Mentioning Raees Khudaidad’s name in his home province of Khost elicits polarised reactions. While most of their compatriots see him as a notorious murderer, robber and kidnapper, the thousands of local residents
Public opinion in Khost province is divided over the persona of hanged mafia boss Raees Khudaidad, whom many see as a hero of the people. (Cartoon: Urza Shamal)
Charged with 21 crimes against the Afghan state, Khudaidad and his accomplice Habib Istalif were sentenced to public hanging after a speedy trial earlier this year, marking only the second case in which capital punishment was carried out under the current regime. The National Directorate of Security (NDS), Afghanistan’s intelligence branch, referred to the pair as “the most dangerous criminals of the country’s modern history.”
Reportedly the holder of multiple foreign passports, Khudaidad’s reputation as a ruthless mafia boss contradicts witness accounts of his piety, generosity and monastic lifestyle. His former cellmates admire his disdain for authorities and stories of high-profile heists. Meanwhile, Khudaidad’s relatives in his home province of Khost extol him as a Robin Hood-type figure deserving of martyr status. Pointing to the opacity of Khodaidad’s trial, they suggest his execution was a ploy to cover up other crimes committed under the watch of former President Hamid Karzai’s administration.
“Raees Khudaidad only targeted people who stole poor people’s property. He never kidnapped poor or economically disadvantaged people,” said Nazem Badshah, 65, a close relative of Raees Khudaidad from the Dakhee area of Khost province.
“About nine years ago, I saw with my own eyes that he was giving away money to poor people through his friends in Bagrami district of Kabul province,” Badshah added.
Originally from Warzhali, a rural area in Khost province’s Tani District, Khudaidad and his family moved to Kabul after the Soviet invasion, settling in a rented house in Khair Khan District.
When the Afghan Mujahedeen took over and Burhanuddin Rabbani came to power, Khudaidad became commander of a security checkpoint in Kabul’s Qla-e-Nazar area, where he eventually formed a dangerous gang comprising men from the northern and Panjshir provinces.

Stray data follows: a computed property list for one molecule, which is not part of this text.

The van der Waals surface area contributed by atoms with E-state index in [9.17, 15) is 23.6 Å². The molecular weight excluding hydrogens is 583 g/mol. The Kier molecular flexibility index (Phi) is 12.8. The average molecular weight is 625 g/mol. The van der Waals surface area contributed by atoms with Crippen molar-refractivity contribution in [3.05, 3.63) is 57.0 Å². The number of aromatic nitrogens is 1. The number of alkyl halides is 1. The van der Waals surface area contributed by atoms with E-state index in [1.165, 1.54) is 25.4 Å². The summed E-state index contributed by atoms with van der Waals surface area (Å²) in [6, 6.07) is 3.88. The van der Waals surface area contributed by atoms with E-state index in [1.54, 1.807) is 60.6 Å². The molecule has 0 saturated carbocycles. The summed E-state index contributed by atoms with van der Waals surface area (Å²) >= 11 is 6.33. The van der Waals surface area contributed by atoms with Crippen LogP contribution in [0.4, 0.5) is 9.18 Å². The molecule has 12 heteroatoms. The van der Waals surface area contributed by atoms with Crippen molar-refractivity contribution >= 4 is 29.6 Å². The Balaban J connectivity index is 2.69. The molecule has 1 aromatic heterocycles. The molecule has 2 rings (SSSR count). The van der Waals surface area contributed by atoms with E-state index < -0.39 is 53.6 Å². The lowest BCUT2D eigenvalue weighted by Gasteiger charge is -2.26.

Just a name
The group continued to operate during the Rabbani presidency and the subsequent Taliban regime, gaining further clout with the installment of the Western-backed Karzai government. Sources close to Khudaidad say support from high-ranking Karzai officials allowed the group to carry out some of its riskiest missions, such as stealing precious jewels from the residence of then-Defense Minister Abdul Rahim Wardak. Other groups then used his gang’s notoriety to commit their own high-level crimes.
“Raees Khudaidad and Habib Istalif were only names, very much like the Haqqani Network these days,” a close friend of Raees Khudaidad told Afghanistan Today on condition of anonymity. “The group does not exist but others do things in their name. Raees Khudaidad was only a name misused by high-ranking government officials in the Karzai administration and the intelligence agency.”
Family members also point out that Khudaidad’s low-key lifestyle and their own poverty contradicts the official narrative. “How can it be possible that someone’s family lives in abject poverty when, according to the NDS, he stole $150 million from major international banks, holds various passports, and is involved in dozens of homicides?” Khudaidad’s uncle Zarmudin told Afghanistan Today, speaking from an unknown location via telephone.
“We knew Raees Khudaidad very closely,” added Hajji Katee Tanai, a respected tribal elder of Tani tribe in Khost province. “He belonged to a poor family. He had three brothers and four children. One of his brothers managed a sports club in Kabul, and his other brothers were working as day labourers. How can it be possible for such a person to carry out crimes of such magnitude?”
Khost elders criticize current President Ashraf Ghani for his administration’s handling of Khudaidad’s case. When Zarmudin learned about Khudaidad’s arrest and death sentence, he and about 120 elders from across Khost province requested a meeting with Ghani to ask for a public retrial. “Despite our ten days of effort, President Ashraf Ghani did not agree to meet with us,” said Zarmudin.
He and other family members point to the circumstances of Khudaidad’s hastily arranged closed trial by a primary court, to which he was secretly transported. In an open letter to President Ghani, Khudaidad’s mother also alleges her son was denied access to a lawyer, forced to give false confessions and sign blank documents.
“If the issue was to prove his major crimes, then why was he not given the chance to reveal the names of his accomplices?” Zarmudin said.
Still, there are those in Khost who view the execution as a warning to other criminals. “Their punishment should serve as a lesson for those who threaten people’s life and property,” says Karim, a resident of Matoon in Khost city.
“Criminals should be brought to justice,” added Sadiq Afghan, a Khost civic activist. “It does not matter if he is our relative or if he is a stranger.”